Walking the Walk in Specialty Pharmacy: How Advocacy Creates Tighter Bonds With Patients

This past year, I had the opportunity to work with the Cystic Fibrosis Foundation (CFF) of Western Pennsylvania to raise money towards finding a cure for the disease. Before partnering with the foundation, I did not have any close connection to cystic fibrosis (CF) other than being a specialty pharmacist.

No one in my immediate or extended family had CF. Other than counseling patients and caregivers in my daily work and hearing about other people’s experiences with the disease, there was no personal motive driving me to get involved with this organization.

However, when a friend approached me about being part of a large fundraising effort for CF, I didn’t think twice. As a specialty pharmacist, I felt like it made sense and I didn’t have to be personally affected by the disease to care.

I knew that the foundation was doing great things and that most of their fundraising efforts went towards funding the research and development of drugs to treat and, hopefully, cure CF someday.
In my relatively short career as a pharmacist, I could see the progress the foundation was making right before my eyes. CF was among a handful of disease states in which treatment breakthroughs, primarily over the last few years, had significantly extended the life expectancy and prognosis of individuals suffering from the disease.

It was not that long ago that patients with CF only had a life expectancy of approximately 10 years; however, patients are currently living well into mature adulthood. With recent drug developments, not only has life expectancy been greatly increased but the quality of life has also become much better as well.

About CF

CF is a hereditary disease that affects the mucus and sweat glands. There are approximately 30,000 people living with CF in the United States and approximately 1000 new cases are diagnosed each year.

Three-fourths of cases are diagnosed by 2 years of age, making this a lifelong disease. Most frequently associated with causing persistent lung infections, CF can also affect other parts of the body, such as the sinuses, the organs of the digestive system (liver, pancreas, and intestines) and the sex organs.

The genetic disorder is caused by various mutations in the cystic fibrosis transmembrane conductance regulator (CTFR) gene. There are more than 1800 known CF mutations but the actual number of mutations could exceed this figure as the majority of genetic tests only screen for known mutations.

Historically, the medications available for CF were limited in number and typically focused on treating the symptoms and complications of the disease, not necessarily the cause. However, over the last few years, several medications have been approved by the FDA that specifically target the CFTR gene.

Currently, half of patients living with CF are over 18 years old. As previously mentioned, a few short decades ago these patients were not even expected to live into adulthood. Following these medication advances, the median age of survival for someone living with CF is now 33.4 years old and some patients are living well beyond this into their fifties and sixties.         

Biotech Startup Funding Sources

Just like any business endeavor, budding biotech companies need initial startup capital for a variety of things. Money is primarily used for research, product development, overhead costs, and other permits and licensure.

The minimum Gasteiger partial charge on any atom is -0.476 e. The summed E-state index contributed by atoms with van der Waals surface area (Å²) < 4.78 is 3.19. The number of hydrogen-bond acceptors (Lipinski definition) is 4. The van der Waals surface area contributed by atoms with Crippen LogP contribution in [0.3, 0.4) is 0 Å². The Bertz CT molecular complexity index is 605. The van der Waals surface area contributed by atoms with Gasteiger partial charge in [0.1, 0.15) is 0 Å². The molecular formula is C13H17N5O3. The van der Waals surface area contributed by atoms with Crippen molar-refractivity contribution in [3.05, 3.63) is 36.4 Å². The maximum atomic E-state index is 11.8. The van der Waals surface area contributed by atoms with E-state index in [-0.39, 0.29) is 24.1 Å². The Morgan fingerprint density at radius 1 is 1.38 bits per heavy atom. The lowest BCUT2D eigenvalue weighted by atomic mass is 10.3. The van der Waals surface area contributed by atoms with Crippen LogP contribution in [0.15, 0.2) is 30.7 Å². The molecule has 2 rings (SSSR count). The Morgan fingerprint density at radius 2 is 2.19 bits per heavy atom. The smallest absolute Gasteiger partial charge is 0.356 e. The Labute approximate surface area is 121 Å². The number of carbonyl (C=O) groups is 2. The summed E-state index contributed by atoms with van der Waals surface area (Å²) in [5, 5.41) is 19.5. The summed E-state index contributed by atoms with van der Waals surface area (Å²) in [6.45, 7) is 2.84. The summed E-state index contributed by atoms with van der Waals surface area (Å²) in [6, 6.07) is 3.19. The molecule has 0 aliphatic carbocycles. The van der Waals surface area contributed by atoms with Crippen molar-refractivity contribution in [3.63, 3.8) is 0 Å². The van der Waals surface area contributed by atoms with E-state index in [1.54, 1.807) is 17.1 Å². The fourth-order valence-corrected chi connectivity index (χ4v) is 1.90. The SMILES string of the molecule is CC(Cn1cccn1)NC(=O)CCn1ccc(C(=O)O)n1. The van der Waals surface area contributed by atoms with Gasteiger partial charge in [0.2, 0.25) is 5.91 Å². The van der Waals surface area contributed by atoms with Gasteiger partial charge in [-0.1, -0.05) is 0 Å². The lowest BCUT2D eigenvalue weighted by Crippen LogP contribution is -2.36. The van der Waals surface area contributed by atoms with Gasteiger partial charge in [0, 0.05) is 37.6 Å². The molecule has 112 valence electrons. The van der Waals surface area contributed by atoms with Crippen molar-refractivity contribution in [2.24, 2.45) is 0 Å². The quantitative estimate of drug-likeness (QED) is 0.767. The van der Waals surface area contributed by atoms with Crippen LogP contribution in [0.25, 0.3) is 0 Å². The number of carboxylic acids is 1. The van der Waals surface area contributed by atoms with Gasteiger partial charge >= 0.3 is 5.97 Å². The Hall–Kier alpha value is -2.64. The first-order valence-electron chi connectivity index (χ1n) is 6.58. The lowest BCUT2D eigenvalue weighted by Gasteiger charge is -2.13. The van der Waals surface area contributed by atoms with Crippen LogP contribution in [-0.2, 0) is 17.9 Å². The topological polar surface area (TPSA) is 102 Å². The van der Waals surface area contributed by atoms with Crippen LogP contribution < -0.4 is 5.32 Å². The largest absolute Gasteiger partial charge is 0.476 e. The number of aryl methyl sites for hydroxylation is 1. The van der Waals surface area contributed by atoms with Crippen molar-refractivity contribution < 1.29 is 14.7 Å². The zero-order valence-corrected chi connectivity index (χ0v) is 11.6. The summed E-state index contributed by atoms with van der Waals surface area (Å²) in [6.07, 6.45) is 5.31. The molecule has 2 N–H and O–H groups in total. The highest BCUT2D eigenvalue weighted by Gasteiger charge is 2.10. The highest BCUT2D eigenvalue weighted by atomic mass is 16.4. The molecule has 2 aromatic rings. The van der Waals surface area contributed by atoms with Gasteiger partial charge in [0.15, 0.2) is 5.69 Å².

There are several ways that startups can seek out funding, such as grants, venture capitalists, bank loans, an initial public offering, or via private and angel investors. The term angel investor usually refers to individuals with capital that they use to invest privately in new businesses in exchange for a significant share of the company. Private investors are usually those who have a select interest in the company or the product being developed.

Bank loans are easier to obtain if the company already has paying customers and a thorough business plan. Another way to garner additional funding is going public with the company and selling shares of stock.

More established biotech companies should weigh the pros and cons of an initial public offering and whether it is in the best interest of the company. Finally, grants can also provide a substantial amount of funding for biotechnology companies.

Those that are still involved in the academic research stages may qualify for government funding for equipment and staff. The National Institutes of Health (NIH) can be a powerful partner for biotechs; however, in recent years, the NIH’s fluctuating budget have prompted many institutions to seek nonprofit disease foundations for another source of funding and grants.

The following list of entities have been among the top grant-giving disease foundations in the last 5 years. This list is not comprehensive but showcases the contributions that disease foundation fundraising has offered in recent years.

Many are focused on funding for specialty disease states.
  • Cancer Research Fund of the Damon Runyon-Walter Winchell Foundation
  • The Michael J. Fox Foundation for Parkinson’s Research
  • National Alliance for Research on Schizophrenia and Depression
  • Melanoma Research Alliance Foundation
  • Rheumatology Research Foundation
  • Alzheimer’s Drug Discovery Foundation
  • Brain Research Foundation
  • Parkinson’s Disease Foundation
  • CFF
  • American Association for Cancer Research
  • Hereditary Disease Foundation
  • Crohn’s & Colitis Foundation
  • Myelin Repair Foundation
  • The ALS Association
  • Leukemia & Lymphoma Society
  • National Multiple Sclerosis Society
  • Asthma and Allergy Foundation of America
  • National Hemophilia Foundation
  • American Liver Foundation
  • Susan G. Komen Breast Cancer Foundation


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